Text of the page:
Today marks the 35th anniversary of National Coming Out Day. Observed annually on Oct 11, National Coming Out Day is a day to support and celebrate gays, lesbians, bisexuals, transgender people, and other members of the LGBTQ+ community who recognized and revealed their authentic selves.
In honor of National Coming Out Day, A.frame partnered with members of the Academy's LGBTQ+ Employee Resource Group for a list of films that portray the resilience, strength, and beauty of queer people. The films selected showcase a diverse range of queer stories throughout history.
From groundbreaking documentaries to romantic comedies, these films explore the complexities and the nuances of LGBTQ+ experiences, depict the struggles and the triumphs of living in a world that has not always been accepting of queer identities, and celebrate the love and the joy that can be found within queer communities.
Set in Nazi Germany, this romantic drama follows the secret love affair between a Jewish woman (Maria Schrader) and a Nazi officer's wife (Juliane Köhler). The film explores the complexities of forbidden love and the many challenges of living during a time of war and persecution.
This romantic comedy-drama from director Desiree Akhavan follows Shirin (played by Akhavan herself), a bisexual Iranian-American in Brooklyn struggling to find her place in the world following her breakup with Maxine (Rebecca Henderson). Witty and honest, Appropriate Behavior explores the complexities of identity and the challenges of living in between cultures.
In this romantic comedy-drama from writer-director Mike Mills, Oliver (Ewan McGregor), following the death of his mother, is shocked to learn that his father (Christopher Plummer) is terminally ill and that he has come out of the closet. For his performance, Plummer won an Oscar for Best Actor in a Supporting Role.
Set in the '80s, this coming-of-age comedy-drama follows Eric (Chris Stafford), a closeted gay teenager, as he discovers his own identity. Edge of Seventeen captures the fear and excitement of youthful exploration and depicts the challenges of growing up gay at a time of prejudice.
In this satirical comedy from writer-director Kelli Herd, a woman (Keri Jo Chapman) stuck in a loveless marriage begins to have an affair with another woman (Teresa Garrett) in the fictional small town of Azalea Springs, Texas in the '90s. Meanwhile, a rumor begins to spread that the water in the town can turn people gay, leading some residents to go into a panic. It's in the Water explores, among other themes, coming out, and homophobia.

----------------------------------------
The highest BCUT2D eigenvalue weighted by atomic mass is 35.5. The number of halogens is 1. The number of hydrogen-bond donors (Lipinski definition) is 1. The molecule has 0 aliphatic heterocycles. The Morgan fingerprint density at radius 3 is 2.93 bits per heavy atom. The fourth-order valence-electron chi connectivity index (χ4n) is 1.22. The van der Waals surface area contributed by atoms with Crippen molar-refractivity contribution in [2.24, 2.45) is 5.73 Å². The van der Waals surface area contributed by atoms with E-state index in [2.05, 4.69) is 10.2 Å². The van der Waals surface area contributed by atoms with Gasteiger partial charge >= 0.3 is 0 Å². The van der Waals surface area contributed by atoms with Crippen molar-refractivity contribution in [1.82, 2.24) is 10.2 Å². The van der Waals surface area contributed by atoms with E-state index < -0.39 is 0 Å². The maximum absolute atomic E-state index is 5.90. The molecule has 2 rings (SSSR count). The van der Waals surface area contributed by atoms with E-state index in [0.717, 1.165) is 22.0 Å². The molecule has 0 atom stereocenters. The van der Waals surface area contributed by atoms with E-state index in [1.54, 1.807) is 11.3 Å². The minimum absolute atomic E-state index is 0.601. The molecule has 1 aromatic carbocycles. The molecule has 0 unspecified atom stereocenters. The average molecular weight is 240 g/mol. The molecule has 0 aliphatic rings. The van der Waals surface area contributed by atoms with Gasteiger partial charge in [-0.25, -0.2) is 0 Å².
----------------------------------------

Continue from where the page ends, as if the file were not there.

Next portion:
Based on the bestselling novel, this heartwarming romantic comedy follows teenager Simon as he navigates his first love and struggles to come out to his friends and family. Love, Simon captures the fear and vulnerability of coming out while celebrating the power of acceptance and community.
Based on the true story of Harvey Milk, the first openly gay man to be elected to public office in California, Gus Van Sant's Milk depicts the politician's journey as he becomes a leader in the LGBTQ+ rights movement and fights for equality and justice.
The film received eight Oscar nominations, including Best Picture and Best Directing, and went on to win an Oscar for Best Original Screenplay and another for Best Actor in a Leading Role for Sean Penn who delivered a powerhouse performance as Harvey Milk.
In Jonathan Demme's powerful drama, a successful lawyer (Tom Hanks) is fired from his firm after his colleagues discover that he has AIDS. With the help of a tenacious lawyer (Denzel Washington), he fights back against discrimination in a wrongful dismissal suit. Philadelphia was nominated for five Oscars, including Best Original Screenplay, and went on to win Oscars for Best Actor in a Leading Role for Hanks and Best Original Song for Bruce Springsteen's "Streets of Philadelphia."
Set in a small Swedish town, this coming-of-age romantic drama follows two teenage girls (Alexandra Dahlström and Rebecka Liljeberg) as they navigate first love and the challenges of growing up in a conservative community. Written and directed by Lukas Moodysson, Show Me Love captures both the excitement and the pain of first love, while also celebrating the power of self-discovery.
Watching The Watermelon Woman today, its charm nearly belies its landmark place in history: It is the first feature film directed by an out Black lesbian. Cheryl Dunye, who wrote, produced, and directed The Watermelon Woman, stars in the film as Cheryl, a Black lesbian and aspiring director in '90s Philadelphia who works in a video rental store while making a documentary that is attempting to uncover the identity of an obscure Black actress from the '30s who was credited for a role in a film as "The Watermelon Woman." The film is a unique blend of autofiction and romantic comedy.
A groundbreaking documentary that could now be looked at as an artifact of another era, Word Is Out, directed by Nancy Adair, Andrew Brown, and Rob Epstein, shines a light on over two dozen queer people from various backgrounds as they share their personal stories and experiences. The interviews in Word Is Out, among other things, cover bigotry, stereotyping, and coming out. The beautifully crafted portraits show the resilience of the LGBTQ+ community.